invoicing a charity

invoicing a charity

20 posts
9 Dec 2012
CBavage
Make Up Artist
CBavage
Trying to gauge if im about to do the right thing... some advice from other MUAs (especially the ones who do this as a full time job or regularly paid) would be very much appreciated.

Im a BTEC qualified MUA - but its not my full time job. I was asked by a former employer (a large charity) to do a make up job for them very last minute. I agreed and was able to agree time off from my day job to do it. I was then asked to repeat this last week and again managed to agree this with my boss. When I arrived I was told they were happy to pay my expenses etc and i should give them an invoice.

I have now been asked to do a third shoot - again short notice (tomorrow) and have again agreed some time off work to do it.

As its a charity i was initially happy to do it for the experience - but covering my expenses would be hugely helpful. I also dont want to charge stupid amounts and do myself out of future work because its very high profile. My day job is temp work - so all the time away is unpaid - theres no annual leave i can use up - but my boss is really flexible and lets me make up the hours.

Am i wrong to consider just charging a one day travel card plus £5 or £10 for make up per session?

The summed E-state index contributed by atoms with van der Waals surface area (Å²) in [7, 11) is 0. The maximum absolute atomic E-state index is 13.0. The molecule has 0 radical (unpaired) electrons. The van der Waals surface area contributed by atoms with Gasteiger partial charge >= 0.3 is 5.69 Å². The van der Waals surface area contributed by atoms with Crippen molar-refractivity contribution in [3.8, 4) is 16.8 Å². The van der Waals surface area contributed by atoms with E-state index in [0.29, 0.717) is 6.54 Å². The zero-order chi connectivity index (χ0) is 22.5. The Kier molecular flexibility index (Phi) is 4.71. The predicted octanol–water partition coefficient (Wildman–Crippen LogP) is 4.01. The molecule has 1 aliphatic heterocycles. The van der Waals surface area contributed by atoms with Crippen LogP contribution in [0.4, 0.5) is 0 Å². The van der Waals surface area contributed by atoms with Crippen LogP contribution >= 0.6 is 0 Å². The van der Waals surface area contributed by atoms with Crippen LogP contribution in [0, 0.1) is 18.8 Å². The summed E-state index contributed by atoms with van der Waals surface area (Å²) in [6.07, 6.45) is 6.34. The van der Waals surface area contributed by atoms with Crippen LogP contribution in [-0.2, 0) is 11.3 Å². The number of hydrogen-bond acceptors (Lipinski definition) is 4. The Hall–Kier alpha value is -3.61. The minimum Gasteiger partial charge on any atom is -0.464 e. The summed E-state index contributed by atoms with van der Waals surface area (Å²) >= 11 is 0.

Is there a protocol or best practice for invoicing charities etc? I'd really appreciate some advice or opinions. I dont want to sell myself short, its been hard, and interesting work. But dont want to be taking the mickey.

Posted 9 Dec 2012
ClaireShipman
Make Up Artist
ClaireShipma..
Charity or not theres only so much you can do for free at a high cost to yourself in travel and supplies, generally I feel they are taking advantage of you and will continue to do so whilst they can get people for free. I would politely give them a call and suggest you were promised expenses and as you have not yet received them you just simply cant afford to do the job in this current climate but if they could arrange expenses and a contribution towards your work you would be happy to continue, say that you undertook the job out of the kindness of your heart and for the experience of working with a wonderful charity but you can no longer justify the travelling etc. On the otherhand you could just invoice what you feel you are owed and wait for them to either kick up a stink or just pay it. You suggest they are a large charity, large charities pay there staff large ammounts of money and give little to the charity they support, im positive the person that probably books you is on a wage, so why shouldnt you be? I really hope this is not to harsh, I do a fair bit of my own charity work but I recently worked with a huge charity and I was paid very well for this so on some occasions its only fair. Good luck
Posted 9 Dec 2012
paule
Photographer
paule
Many charities are very worthy, and I like to think most are decent... however, just remember not all are scraping the barrel..

Many execs are on top ££, are they working for expenses being covered... no, so why should you?